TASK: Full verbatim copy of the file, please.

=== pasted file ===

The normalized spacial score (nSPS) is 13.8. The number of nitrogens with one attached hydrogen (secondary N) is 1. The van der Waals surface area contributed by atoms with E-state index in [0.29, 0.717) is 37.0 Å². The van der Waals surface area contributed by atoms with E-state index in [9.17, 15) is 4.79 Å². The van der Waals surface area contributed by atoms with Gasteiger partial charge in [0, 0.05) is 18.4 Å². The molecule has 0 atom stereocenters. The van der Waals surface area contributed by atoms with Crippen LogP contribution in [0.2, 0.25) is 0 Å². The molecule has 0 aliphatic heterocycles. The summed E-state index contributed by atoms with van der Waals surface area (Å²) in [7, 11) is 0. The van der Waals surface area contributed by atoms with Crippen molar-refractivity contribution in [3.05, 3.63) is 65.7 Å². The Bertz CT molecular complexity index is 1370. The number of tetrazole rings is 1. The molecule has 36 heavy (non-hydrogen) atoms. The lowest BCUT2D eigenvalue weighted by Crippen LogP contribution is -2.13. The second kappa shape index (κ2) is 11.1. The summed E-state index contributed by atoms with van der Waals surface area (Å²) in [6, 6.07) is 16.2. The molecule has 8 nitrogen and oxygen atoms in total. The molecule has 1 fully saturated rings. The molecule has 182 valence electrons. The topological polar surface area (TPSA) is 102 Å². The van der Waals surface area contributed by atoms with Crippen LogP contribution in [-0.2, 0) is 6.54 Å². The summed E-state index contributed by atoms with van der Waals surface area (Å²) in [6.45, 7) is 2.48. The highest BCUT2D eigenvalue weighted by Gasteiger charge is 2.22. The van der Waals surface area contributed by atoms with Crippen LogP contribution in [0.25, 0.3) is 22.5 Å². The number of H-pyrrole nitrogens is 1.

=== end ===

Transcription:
The normalized spacial score (nSPS) is 13.8. The number of nitrogens with one attached hydrogen (secondary N) is 1. The van der Waals surface area contributed by atoms with E-state index in [0.29, 0.717) is 37.0 Å². The van der Waals surface area contributed by atoms with E-state index in [9.17, 15) is 4.79 Å². The van der Waals surface area contributed by atoms with Gasteiger partial charge in [0, 0.05) is 18.4 Å². The molecule has 0 atom stereocenters. The van der Waals surface area contributed by atoms with Crippen LogP contribution in [0.2, 0.25) is 0 Å². The molecule has 0 aliphatic heterocycles. The summed E-state index contributed by atoms with van der Waals surface area (Å²) in [7, 11) is 0. The van der Waals surface area contributed by atoms with Crippen molar-refractivity contribution in [3.05, 3.63) is 65.7 Å². The Bertz CT molecular complexity index is 1370. The number of tetrazole rings is 1. The molecule has 36 heavy (non-hydrogen) atoms. The lowest BCUT2D eigenvalue weighted by Crippen LogP contribution is -2.13. The second kappa shape index (κ2) is 11.1. The summed E-state index contributed by atoms with van der Waals surface area (Å²) in [6, 6.07) is 16.2. The molecule has 8 nitrogen and oxygen atoms in total. The molecule has 1 fully saturated rings. The molecule has 182 valence electrons. The topological polar surface area (TPSA) is 102 Å². The van der Waals surface area contributed by atoms with Crippen LogP contribution in [-0.2, 0) is 6.54 Å². The summed E-state index contributed by atoms with van der Waals surface area (Å²) in [6.45, 7) is 2.48. The highest BCUT2D eigenvalue weighted by Gasteiger charge is 2.22. The van der Waals surface area contributed by atoms with Crippen LogP contribution in [0.25, 0.3) is 22.5 Å². The number of H-pyrrole nitrogens is 1.